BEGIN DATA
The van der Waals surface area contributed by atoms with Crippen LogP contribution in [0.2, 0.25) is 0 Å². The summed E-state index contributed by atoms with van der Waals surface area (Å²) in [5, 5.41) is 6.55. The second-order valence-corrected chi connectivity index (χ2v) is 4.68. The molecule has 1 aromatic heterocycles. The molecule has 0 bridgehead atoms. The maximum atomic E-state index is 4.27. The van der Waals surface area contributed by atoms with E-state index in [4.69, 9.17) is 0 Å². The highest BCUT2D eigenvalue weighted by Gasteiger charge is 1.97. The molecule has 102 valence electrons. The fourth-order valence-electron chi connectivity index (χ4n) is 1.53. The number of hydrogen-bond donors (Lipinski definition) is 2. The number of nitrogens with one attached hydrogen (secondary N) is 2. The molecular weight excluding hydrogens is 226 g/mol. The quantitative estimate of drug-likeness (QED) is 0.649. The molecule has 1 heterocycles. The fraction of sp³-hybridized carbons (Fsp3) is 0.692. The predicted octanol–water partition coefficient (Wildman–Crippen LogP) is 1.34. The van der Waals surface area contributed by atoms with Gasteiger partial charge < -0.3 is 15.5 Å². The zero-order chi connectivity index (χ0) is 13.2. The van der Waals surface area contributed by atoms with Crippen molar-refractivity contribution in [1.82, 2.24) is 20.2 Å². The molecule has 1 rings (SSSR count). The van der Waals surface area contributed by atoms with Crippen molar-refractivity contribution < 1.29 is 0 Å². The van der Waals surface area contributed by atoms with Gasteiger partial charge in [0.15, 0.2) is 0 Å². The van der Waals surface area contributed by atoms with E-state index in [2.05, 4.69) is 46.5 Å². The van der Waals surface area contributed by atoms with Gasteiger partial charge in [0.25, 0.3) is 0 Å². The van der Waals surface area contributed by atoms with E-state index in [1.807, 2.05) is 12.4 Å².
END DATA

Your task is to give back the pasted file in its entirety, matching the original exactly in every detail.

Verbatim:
The van der Waals surface area contributed by atoms with Crippen LogP contribution in [0.2, 0.25) is 0 Å². The summed E-state index contributed by atoms with van der Waals surface area (Å²) in [5, 5.41) is 6.55. The second-order valence-corrected chi connectivity index (χ2v) is 4.68. The molecule has 1 aromatic heterocycles. The molecule has 0 bridgehead atoms. The maximum atomic E-state index is 4.27. The van der Waals surface area contributed by atoms with E-state index in [4.69, 9.17) is 0 Å². The highest BCUT2D eigenvalue weighted by Gasteiger charge is 1.97. The molecule has 102 valence electrons. The fourth-order valence-electron chi connectivity index (χ4n) is 1.53. The number of hydrogen-bond donors (Lipinski definition) is 2. The number of nitrogens with one attached hydrogen (secondary N) is 2. The molecular weight excluding hydrogens is 226 g/mol. The quantitative estimate of drug-likeness (QED) is 0.649. The molecule has 1 heterocycles. The fraction of sp³-hybridized carbons (Fsp3) is 0.692. The predicted octanol–water partition coefficient (Wildman–Crippen LogP) is 1.34. The van der Waals surface area contributed by atoms with Gasteiger partial charge < -0.3 is 15.5 Å². The zero-order chi connectivity index (χ0) is 13.2. The van der Waals surface area contributed by atoms with Crippen molar-refractivity contribution in [1.82, 2.24) is 20.2 Å². The molecule has 1 rings (SSSR count). The van der Waals surface area contributed by atoms with Crippen molar-refractivity contribution < 1.29 is 0 Å². The van der Waals surface area contributed by atoms with Gasteiger partial charge in [0.15, 0.2) is 0 Å². The van der Waals surface area contributed by atoms with E-state index in [2.05, 4.69) is 46.5 Å². The van der Waals surface area contributed by atoms with Gasteiger partial charge in [0.25, 0.3) is 0 Å². The van der Waals surface area contributed by atoms with E-state index in [1.807, 2.05) is 12.4 Å².